Pets, although part of the family, can be forgotten in the excitement of Christmas and New Year.
That's why local SPCAs are encouraging people to stop and think about the welfare of their animals this silly season.
With many people leaving town, SPCA staff are often called in to care for cats and dogs which have been left on their own with insufficient food, water, shelter and shade.
That situation could easily be avoided, said Waipukurau SPCA manager Renee Hickey.
"There are boarding kennels and catteries, although people do sometimes struggle with the cost. You can always ask your neighbours to feed them and make sure that they get enough water and exercise. There is no excuse for just leaving them," Hickey said.
It was also important to ensure the person looking after your animal was responsible and able to check on them at least once a day.
Faye Johnson, of the Hastings SPCA, said: "It's about educating the public because they do have legal requirements to take care of their animals.
Make sure you get someone over 16 years of age and leave them with plenty of food, your vet's number and how to contact you in case of an emergency."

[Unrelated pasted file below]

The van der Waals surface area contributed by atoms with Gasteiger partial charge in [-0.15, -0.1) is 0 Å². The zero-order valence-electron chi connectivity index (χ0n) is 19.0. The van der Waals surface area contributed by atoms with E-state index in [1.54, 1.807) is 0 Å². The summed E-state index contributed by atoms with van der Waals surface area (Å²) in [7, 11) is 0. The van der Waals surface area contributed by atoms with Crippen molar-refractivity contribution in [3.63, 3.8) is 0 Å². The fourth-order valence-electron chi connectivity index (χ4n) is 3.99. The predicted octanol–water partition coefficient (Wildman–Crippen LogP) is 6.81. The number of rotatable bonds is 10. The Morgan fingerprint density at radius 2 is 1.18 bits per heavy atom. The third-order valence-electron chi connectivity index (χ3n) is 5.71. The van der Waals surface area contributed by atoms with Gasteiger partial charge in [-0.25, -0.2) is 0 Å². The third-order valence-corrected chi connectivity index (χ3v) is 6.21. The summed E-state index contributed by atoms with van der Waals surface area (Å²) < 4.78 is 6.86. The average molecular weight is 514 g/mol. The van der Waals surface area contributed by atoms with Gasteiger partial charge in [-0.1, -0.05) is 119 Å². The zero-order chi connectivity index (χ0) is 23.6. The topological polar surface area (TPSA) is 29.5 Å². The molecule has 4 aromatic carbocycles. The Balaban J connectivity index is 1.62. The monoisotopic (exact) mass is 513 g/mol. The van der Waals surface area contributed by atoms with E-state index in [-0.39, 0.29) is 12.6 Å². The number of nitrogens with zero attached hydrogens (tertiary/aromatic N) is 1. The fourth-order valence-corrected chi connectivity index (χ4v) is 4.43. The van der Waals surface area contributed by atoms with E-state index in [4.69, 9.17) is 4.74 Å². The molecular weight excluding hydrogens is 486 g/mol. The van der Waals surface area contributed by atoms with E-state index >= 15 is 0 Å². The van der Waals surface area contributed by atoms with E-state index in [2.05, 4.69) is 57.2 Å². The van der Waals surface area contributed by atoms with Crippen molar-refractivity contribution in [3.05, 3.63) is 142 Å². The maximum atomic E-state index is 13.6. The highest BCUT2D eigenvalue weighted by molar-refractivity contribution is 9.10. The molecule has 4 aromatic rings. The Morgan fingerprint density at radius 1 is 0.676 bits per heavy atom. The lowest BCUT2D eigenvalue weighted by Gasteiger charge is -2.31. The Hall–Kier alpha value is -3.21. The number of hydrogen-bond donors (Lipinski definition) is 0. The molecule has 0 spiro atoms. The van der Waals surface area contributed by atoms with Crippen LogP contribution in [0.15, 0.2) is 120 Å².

There was more than basic care to think of, such as cases where animals had white or pale-coloured ears and noses.
"Cats or dogs may need sunscreen in those areas because they can develop cancer. It's best to get some proper sunscreen from the vet. Zinc also works."
Another concern for dogs in the warmer months is overheating, especially when left inside a vehicle.
On a 30C day, for example, the temperature inside a car - even with the windows slightly open - can reach 39C in 10 minutes, even in the shade.
After half an hour it can climb to 49C. A dog can only withstand a body temperature of 42C for a short time before suffering irreparable brain damage or death.
"Every summer we battle with people leaving their dogs in the car.
"They will just leave them while they have a drink or do the shopping, but that's just not fair.
"It's best to leave them at home."
Tips for leaving animals at home
If possible, book your pet into a kennel or cattery.
Never leave a dog tied up where it can get its lead tangled or where it could knock over the water bowl.
Check your fences before you leave to ensure your dog can't get out.
A bored dog can do damage to your property or bark continuously, so ensure it has something to keep it amused.
Make sure your dog has a collar with its registration tag on. For cats, write a contact number on their collar.
Pets' shelters should be out of the weather and make sure some shade is available for dogs.
Leave behind plenty of water in a vessel that can't tip over.
Tips for travelling with pets:
Before you leave make the effort to check out pet-friendly motels and motorcamps.
Stop every hour so your dog can relieve itself.
Never leave your pet alone in a car for more than 20 minutes.
Transport cats in a carrier cage lined with newspaper.